Photographer Viviane Sassen captures a gorgeous Africa. According to PLANET magazine, the fashion photographer's work is "(n)ot quite haute couture, not quite documentary" but is "the result of directed African pilgrimages. (They) fall into an enigmatic category incorporating personal memory, imperialism, and sensual beauty." The exhibit, on now through April 10th at Danziger Projects in New York City, is the photographer's first American exhibition and incorporates images from past series based around the cultures and peoples of Ghana, South Africa, Zambia, Kenya, Uganda and Tanzania. Beautiful stuff.
Photographer Izabella Demavlys documents scarred lives in her latest series. The former fashion photographer took pictures of women in Pakistan who survived acid attacks in Without A Face; she also document their family time with Saira. In an interview with Eyeteeth, she explains her move away from the world of fashion, to a wider definition of beauty:
One of the reasons I shifted over from fashion photography was its conceptualized views of women. I came to a point where I couldn’t work in that environment anymore....nor did my work change perceptions, behaviors, or engage the viewer in any issues. I simply fueled the fashion world with more images of young women who would represent what I believe is a distorted idea of beauty.It's so encouraging to see Demavlys actually living the old adage, of being the change she wants to see in the world. She has a real artist's eye for the female face, combined with an unerring love for her subjects. Inspiring.
Zimbabwean artist Owen Maseko has been arrested. His crime? Daring to question the government in his latest exhibition of graffiti work, 3D installations, and paintings. Artist Voti Thebe, who is also the director of the National Gallery where Maseko exhibited his work, was also arrested. Maseko's own website is here. I'm angry and disappointed this didn't make bigger news, or garner outrage from fellow artists in North America; Maseko and Thebe are both hugely talented and they truly deserve every bit of support here.
Photographer Matthias Heiderich captures a colourful Berlin. Despite rising rents and a rapidly homogenizing "underground" culture, I'm still sensing the weird, wonderful, experimental Berlin of old through Heiderich's beautiful shots contained in his series, Color Berlin. Anyone else?
A moving collection of photographs captures seven years of war in Iraq. March 19th marked the seventh anniversary of the invasion of Iraq; the Denver Post has an incredible compilation of photos that are tragic, heartening, funny, sad, infuriating, inspiring, and will, frankly, give you a whole new appreciation of the art of photojournalism, and the resiliency of those who do it.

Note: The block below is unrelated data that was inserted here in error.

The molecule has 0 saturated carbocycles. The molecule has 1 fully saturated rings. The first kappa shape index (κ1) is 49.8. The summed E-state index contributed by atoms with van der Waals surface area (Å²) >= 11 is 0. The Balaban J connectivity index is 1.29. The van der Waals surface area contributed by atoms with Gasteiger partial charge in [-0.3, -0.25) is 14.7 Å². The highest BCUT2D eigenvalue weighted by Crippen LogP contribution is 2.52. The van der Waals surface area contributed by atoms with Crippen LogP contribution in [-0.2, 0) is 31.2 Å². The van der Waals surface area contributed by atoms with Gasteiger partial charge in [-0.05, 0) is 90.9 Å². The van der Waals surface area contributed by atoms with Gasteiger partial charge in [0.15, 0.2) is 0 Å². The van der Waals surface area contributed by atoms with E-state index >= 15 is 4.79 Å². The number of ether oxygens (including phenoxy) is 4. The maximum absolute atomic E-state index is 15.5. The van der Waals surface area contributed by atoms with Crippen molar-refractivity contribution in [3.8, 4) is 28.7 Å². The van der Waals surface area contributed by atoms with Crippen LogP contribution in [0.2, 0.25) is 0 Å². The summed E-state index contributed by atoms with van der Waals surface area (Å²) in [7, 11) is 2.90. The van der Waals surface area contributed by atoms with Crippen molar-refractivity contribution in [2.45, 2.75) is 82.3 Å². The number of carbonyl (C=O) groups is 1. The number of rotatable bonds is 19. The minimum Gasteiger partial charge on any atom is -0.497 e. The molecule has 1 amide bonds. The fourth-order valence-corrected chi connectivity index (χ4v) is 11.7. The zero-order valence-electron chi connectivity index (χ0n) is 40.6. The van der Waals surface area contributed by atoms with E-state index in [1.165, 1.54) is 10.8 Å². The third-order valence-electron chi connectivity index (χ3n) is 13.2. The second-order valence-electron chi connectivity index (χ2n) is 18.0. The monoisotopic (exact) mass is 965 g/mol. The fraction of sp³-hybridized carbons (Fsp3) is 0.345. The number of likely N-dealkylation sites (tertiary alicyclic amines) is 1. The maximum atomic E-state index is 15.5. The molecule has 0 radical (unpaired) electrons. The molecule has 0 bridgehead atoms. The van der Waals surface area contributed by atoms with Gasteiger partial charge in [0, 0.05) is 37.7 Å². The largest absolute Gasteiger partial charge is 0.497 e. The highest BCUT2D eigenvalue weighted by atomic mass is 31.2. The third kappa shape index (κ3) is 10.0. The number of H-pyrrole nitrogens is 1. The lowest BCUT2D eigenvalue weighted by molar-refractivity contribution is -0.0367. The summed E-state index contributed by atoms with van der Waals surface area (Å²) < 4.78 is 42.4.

English artist Antony Gormley gets spacey in his latest New York exhibit. Gormley's bio describes his work as "a radical investigation of the body as a place of memory and transformation" and the exhibit, Breathing Room II (running at the Sean Kelly Gallery in New York City through May 1st) takes those notions and uses you, the viewer, as a prime subject. Heady, fascinating, and ultimately revealing about the comfy, pre-conceived notions we hold about space and time.
The Art Gallery of Ontario is featuring the concept of time too. Running through August 1st in Toronto, Sculpture as Time: Major Works. New Acquisitions features a bevvy of international artists' works including that of Tino Sehgal, whose last exhibit at the Guggenheim caused a stir about the role of performance art in the 21st century. Prepare to re-think ideas and preciously-held beliefs. In other words, you may get uncomfortable -which is sometime a good thing. Right?
Loopy (pun unintended) Frenchman Sebastien Tellier has a cheeky (pun intended) new video out to commemorate the tenth anniversary of stylish French music label Recordmakers. This video really makes me want to pick up line drawing again. Surreal, funny, sexy... I see Bunuel smiling at this one. Nice tune too.
Man writes Shakespeare anagrams, s=l=o=w=l=y. No, it isn't a joke. K. Silem Mohammad, a published poet and professor, is using a painfully meticulous process based around anagrams whereby he'll render all 144 of the Bard's sonnets into new expressions of poetry. So far, he's finished 68. I like that he's into both traditional, metered poetry, as well as the "collage" approach. Re-defining the definitions is what keeps art -and life -interesting.
This week: Posts on Hot Docs, Spectacle: Elvis Costello With... , the latest Daniel Lanois video, and more food features and recipes. Happy last-week-of-March!